Tuesday marks the 13th day of the 2021 season, and there's nothing special about that. But the 16th day is crucial. After 16 days, a player who makes his major-league debut can stay for the rest of the season without banking a full year of service time. In other words, his parent club gets another year of control.

When you hear about service-time manipulation, that's usually what it's referring to. By holding out 2-3 weeks at the start of a season, a team can get nearly the full benefit of a top rookie for the current year while also enjoying a seventh year, presuming he sticks around that long. It may not be so fair to the player, but the economic benefit is too great for most teams to resist.

Enough grievances have been raised in recent years that teams can no longer be so blatant about it, so I doubt we see a rush of high-impact call-ups on Saturday. But on Monday or later that same week? Possibly.

Some of the most likely candidates are some of the most widely rostered already, with Jarred Kelenic, Wander Franco and Alex Kirilloff in particular standing out. Kelenic and Franco should certainly be stashed in all leagues already, so make sure they're not still available in yours.

The names further down this list are less urgent and less assured of making an impact, but if you play in a deep enough league and are shooting for upside, you'll probably benefit from stashing them. I expect all 14 to contribute at some point in 2021.

1. Jarred Kelenic, OF, Mariners

2019 minors: .291 BA (443 AB), 23 HR, 20 SB, .904 OPS, 50 BB, 111 K
2021 spring: .300 BA (20 AB), 2 HR, 2 2B, 1.140 OPS, 4 BB, 1 K

Jake Fraley is hurt and Taylor Trammell has been buried by strikeouts, so it's not like the Mariners would be forcing the issue by promoting their top prospect, who looked polished beyond his 21 years even while losing time to a hamstring injury this spring. He was at the center of a controversy involving ex-president Kevin Mather, who was ousted for making some comments regarding service-time manipulation, so the Mariners may be extra cautious not to promote him precisely at the magic date. Still, expect him up before May.

2. Wander Franco, SS, Rays

2019 minors: .327 BA (425 AB), 9 HR, 27 2B, 18 SB, .885 OPS, 56 BB, 35 K
2021 spring: .257 BA (35 AB), 1 HR, 1 2B, .669 OPS, 1 BB, 7 K

The Rays kept Franco around late into camp and gave the consensus top prospect plenty of looks at third base, where he'd most naturally fit in the major-league lineup. Between that and having him travel with the team for the World Series last year, they must think he's close. They don't profile as an offensive juggernaut this year either, so they could genuinely use his bat in the lineup. His spring stats were merely so-so, but the strikeout rate suggests he wasn't overmatched.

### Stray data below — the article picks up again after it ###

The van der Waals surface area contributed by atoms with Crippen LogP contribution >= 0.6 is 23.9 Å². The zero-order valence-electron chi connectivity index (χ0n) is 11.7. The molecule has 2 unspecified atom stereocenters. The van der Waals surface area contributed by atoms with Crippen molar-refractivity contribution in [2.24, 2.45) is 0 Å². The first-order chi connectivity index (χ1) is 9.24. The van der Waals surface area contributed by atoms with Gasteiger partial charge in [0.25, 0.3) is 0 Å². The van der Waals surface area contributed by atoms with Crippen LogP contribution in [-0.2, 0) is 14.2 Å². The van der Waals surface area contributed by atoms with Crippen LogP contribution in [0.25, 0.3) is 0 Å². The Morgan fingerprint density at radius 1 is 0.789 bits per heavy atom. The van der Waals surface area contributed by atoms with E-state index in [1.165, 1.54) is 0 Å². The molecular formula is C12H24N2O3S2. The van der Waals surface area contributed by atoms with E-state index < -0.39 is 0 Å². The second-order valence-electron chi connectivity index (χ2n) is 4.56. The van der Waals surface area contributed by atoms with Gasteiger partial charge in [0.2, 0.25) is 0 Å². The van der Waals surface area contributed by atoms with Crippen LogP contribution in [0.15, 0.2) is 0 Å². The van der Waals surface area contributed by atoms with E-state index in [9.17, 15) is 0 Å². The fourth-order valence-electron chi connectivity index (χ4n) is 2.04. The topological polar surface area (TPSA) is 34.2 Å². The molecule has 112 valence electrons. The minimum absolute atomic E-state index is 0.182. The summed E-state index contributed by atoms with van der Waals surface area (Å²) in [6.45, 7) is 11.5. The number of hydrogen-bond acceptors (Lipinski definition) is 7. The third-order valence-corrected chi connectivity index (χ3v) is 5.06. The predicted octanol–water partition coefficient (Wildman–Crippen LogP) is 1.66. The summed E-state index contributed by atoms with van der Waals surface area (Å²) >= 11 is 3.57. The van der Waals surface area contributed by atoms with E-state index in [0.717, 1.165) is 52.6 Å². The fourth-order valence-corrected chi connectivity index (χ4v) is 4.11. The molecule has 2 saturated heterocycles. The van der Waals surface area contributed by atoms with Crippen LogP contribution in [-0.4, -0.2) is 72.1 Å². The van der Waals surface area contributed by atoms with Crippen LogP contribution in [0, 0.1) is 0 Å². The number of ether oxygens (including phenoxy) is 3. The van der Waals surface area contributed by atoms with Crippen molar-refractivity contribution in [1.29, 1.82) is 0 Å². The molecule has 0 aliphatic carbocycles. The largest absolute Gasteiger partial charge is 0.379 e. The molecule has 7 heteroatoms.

3. Sixto Sanchez, SP, Marlins

2019 minors: 8-6 2.76 ERA, 1.07 WHIP, 1114 IP, 21 BB, 103 K
2020 majors: 3-2, 3.46 ERA, 1.21 WHIP, 39 IP, 11 BB, 33 K
2021 spring: 8 IP, 5 H, 1 ER, 2 BB, 3 K

The good news is we already know he's major league-ready thanks to his fine work last year. The bad news is we also know he's weeks away after being shut down with shoulder inflammation at the alternate training site. The expectation when he was left off the opening day roster was that he'd join the rotation as soon as a fifth starter was needed in mid-April, but mid-May seems more likely now. He's back to throwing at least, if only from 45 feet.

4. Alex Kirilloff, OF, Twins

2019 minors: .283 BA (375 AB), 9 HR, 18 2B, .756 OPS, 29 BB, 76 K
2021 spring: .129 BA (31 AB), 1 HR, 1 2B, .440 OPS, 1 BB, 8 K

The presumptive left fielder at the start of camp couldn't get going this spring, leaving the Twins with no choice but to send him down until he finds his timing. "What we really want is for Alex to start his career at the major-league level on a good note," manager Rocco Baldelli said, "where he is feeling good, he is locked in and he is ready to go and never look back." The way Luis Arraez, originally pegged for a bench role, has entrenched himself at the top of the lineup, though, presents something of a complication. Kirilloff projects as a middle-of-the-order bat, profiling for average and power.

5. Jo Adell, OF, Angels

2019 minors: .289 BA (305 AB), 10 HR, 7 SB, .834 OPS, 30 BB, 94 K
2020 majors: .161 BA (124 AB), 3 HR, 4 2B, .478 OPS, 7 BB, 55 K
2021 spring: .250 BA (20 AB), 2 HR, 1 SB, 1.023 OPS, 6 BB, 6 K

Losing Dexter Fowler for the year with a torn ACL leaves the Angels with a gaping hole in right field that they turned to Adell to fill last year. It's why he no longer qualifies as a rookie, and it's why the Angels might delay his arrival into the summer. The concern is less about service time than performance, given how overmatched he looked in 2020, but manager Joe Maddon noted Adell's progress this spring. "His swing is so much shorter, his strides so much more under control," Maddon said. "Because his foot is getting down sooner, the bat's not moving around and wrapping as much."

6. MacKenzie Gore, SP, Padres

2019 minors: 9-2, 1.69 ERA, 0.83 WHIP, 101 IP, 28 BB, 135 K
2021 spring: 0-0, 4.91 ERA, 1.82 WHIP, 11 IP, 8 BB, 10 K

The Padres already have a vacancy in their starting rotation after losing Adrian Morejon to a forearm strain, but with Dinelson Lamet making progress at the alternate training site and Ryan Weathers already stretched out in the bullpen, I'm thinking it's not yet Gore's ticket to the big leagues. The left-hander is still regarded as the game's top pitching prospect, which earns him a lot of leash here, but his command issues at the alternate training site last year appeared to persist this spring.

7. Matt Manning, SP, Tigers

2019 minors: 11-5, 2.56 ERA, 0.98 WHIP, 133 2/3 IP, 38 BB, 148 K